10 Feb 2010

STRATA LAW AND REGULATIONS AND REGISTRATION OF HOME OWNERS' ASSOCIATIONS

Authored by: Brent Baldwin

STRATA LAW AND REGULATIONS AND REGISTRATION OF HOME OWNERS' ASSOCIATIONS

What legal capacity will home owners’ associations take, how will they be registered and when are owners required to commence paying service charges to the home owners’ association? Brent Baldwin provides the detail.

In brief:

  • The Strata Law and the Regulations (once fully implemented) aim to level the playing field in respect of service charges and to put in place a statutory regime to govern among other things, service charges.
  • As the Regulations have not yet been issued, any purported attempt to register an owners’ association and to require a developer to pay service charges to that association pursuant to Article 22(1) of the Strata Law is arguably subject to legal challenge.
  • If an owners’ association cannot yet be fully registered, there is no entity to pay service charges to, with the outcome that owners in the relevant development are likely to remain bound to the contractual scheme the developer has in place.

Historically developers of multiple owned residential developments in Dubai have had discretion to manage service charges based on their own internal policies through contractual schemes, and there has been little external oversight of such matters. This has led to some complaints from owners that developers are profiting from service charges which is something Law No.27 of 2007 (Strata Law) and its yet to be issued implementing regulations (Regulations) sought to prevent.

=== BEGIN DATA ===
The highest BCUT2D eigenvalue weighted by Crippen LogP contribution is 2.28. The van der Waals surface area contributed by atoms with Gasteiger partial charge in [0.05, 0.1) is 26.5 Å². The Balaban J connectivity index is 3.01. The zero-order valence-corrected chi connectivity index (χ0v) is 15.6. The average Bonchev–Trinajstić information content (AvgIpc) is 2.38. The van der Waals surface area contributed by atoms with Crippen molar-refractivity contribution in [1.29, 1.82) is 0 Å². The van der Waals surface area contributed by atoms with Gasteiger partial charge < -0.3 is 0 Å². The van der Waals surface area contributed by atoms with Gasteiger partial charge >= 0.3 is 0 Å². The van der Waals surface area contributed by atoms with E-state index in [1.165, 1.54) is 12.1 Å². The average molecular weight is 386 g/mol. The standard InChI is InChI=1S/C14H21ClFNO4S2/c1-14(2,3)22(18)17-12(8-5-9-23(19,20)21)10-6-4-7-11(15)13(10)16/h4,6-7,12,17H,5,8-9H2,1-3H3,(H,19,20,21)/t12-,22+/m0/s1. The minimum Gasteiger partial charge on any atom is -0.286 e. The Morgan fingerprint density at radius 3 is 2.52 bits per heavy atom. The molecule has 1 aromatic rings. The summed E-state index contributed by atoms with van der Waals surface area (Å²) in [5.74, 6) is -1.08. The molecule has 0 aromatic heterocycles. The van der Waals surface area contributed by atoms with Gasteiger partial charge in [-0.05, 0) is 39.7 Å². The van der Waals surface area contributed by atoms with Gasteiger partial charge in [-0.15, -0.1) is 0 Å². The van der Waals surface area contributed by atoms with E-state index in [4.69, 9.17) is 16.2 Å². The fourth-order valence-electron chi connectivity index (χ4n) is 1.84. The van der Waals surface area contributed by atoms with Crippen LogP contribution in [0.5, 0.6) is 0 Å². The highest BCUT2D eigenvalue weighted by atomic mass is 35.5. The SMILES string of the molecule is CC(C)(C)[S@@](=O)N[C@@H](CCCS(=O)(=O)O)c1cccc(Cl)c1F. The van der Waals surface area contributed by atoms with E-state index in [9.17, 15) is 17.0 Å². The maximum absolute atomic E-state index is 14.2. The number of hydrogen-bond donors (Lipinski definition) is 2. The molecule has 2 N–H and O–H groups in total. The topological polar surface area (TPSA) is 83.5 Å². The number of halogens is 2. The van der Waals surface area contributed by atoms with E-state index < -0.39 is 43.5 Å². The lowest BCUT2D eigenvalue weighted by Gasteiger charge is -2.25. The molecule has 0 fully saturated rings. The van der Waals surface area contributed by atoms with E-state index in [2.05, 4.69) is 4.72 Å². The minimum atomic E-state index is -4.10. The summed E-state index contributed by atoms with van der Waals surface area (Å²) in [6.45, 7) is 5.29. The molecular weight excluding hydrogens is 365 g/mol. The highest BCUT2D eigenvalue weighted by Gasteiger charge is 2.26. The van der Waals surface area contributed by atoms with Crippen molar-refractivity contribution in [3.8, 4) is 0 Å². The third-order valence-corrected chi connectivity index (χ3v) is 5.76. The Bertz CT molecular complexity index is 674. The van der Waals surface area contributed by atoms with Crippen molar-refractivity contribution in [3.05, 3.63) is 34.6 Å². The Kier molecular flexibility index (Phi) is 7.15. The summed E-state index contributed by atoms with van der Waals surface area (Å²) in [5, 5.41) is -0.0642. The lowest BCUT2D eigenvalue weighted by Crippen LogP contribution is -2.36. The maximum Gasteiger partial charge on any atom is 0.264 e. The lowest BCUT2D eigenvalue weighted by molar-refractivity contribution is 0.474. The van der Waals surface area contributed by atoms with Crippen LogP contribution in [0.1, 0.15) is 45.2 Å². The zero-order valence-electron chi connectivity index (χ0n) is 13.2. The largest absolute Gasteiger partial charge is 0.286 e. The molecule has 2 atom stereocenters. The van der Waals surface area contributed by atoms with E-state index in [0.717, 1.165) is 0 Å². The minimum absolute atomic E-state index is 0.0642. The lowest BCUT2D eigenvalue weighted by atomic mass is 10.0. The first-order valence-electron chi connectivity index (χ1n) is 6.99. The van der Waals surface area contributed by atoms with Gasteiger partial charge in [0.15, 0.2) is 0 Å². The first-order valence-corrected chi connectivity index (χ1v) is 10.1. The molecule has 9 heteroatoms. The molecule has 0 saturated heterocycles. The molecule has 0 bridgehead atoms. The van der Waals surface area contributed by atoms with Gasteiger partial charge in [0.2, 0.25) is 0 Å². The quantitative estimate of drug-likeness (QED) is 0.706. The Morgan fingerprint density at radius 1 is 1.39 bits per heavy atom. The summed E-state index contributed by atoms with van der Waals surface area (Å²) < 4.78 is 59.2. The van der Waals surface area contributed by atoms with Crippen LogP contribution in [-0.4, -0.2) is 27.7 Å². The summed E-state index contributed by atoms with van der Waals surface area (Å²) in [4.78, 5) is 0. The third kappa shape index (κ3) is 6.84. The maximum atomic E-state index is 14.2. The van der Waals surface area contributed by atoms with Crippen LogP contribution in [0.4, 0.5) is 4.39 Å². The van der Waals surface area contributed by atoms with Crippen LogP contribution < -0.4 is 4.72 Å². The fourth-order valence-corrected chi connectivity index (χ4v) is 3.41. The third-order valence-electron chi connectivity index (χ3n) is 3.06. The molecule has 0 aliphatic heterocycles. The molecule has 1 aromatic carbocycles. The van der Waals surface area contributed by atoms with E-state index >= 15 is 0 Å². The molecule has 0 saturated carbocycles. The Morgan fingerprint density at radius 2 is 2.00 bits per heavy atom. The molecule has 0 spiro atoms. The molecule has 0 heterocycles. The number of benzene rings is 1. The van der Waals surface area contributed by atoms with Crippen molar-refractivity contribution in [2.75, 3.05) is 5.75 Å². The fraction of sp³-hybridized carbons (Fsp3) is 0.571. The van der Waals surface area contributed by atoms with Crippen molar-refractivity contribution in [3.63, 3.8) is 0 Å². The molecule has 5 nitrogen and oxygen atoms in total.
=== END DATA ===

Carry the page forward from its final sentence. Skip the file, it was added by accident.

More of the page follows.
The Strata Law and the Regulations (once fully implemented) aim to level the playing field in respect of service charges and to put in place a statutory regime to govern such matters. One way this is achieved is by requiring an owners’ association to be established. Article 17(2) of the Strata Law states that:
 
The Property Owners’ Association shall be composed of the Owners of the Strata Property Units including the Main or Subsidiary Developers as regards the unsold Units.
 
The Strata Law then provides in Article 22(1) that:
 
“Every Unit Owner shall pay to the Property Owners' Association his share of the annual service charges to cover the expenses of managing, operating, maintaining and repairing the Common Parts. That share shall be determined on the basis of the area of the Unit in proportion to the total area of the Strata Property; provided that the developer, whether main or subsidiary, shall pay his share of the charges as far as the unsold Units are concerned.”
 
Given the Regulations have not yet been implemented, it is not clear when the obligation to commence payment takes effect.
 
Article 17(1) of the Strata Law, states that the owners’ association “shall, by operation of law, be incorporated upon registration of the first Strata Property Unit in” the register at the Dubai Lands Department (DLD). A Strata Property Unit is defined as “the whole building or any part of it or the land or both of them, where a part is divided into Units designated for absolute ownership and a part of the building or land is designated as Common Parts”. Common Parts are then defined as “the common parts of Real Property that are designated for the common use by owners and occupants of a Unit that is shown in the Site Plan”.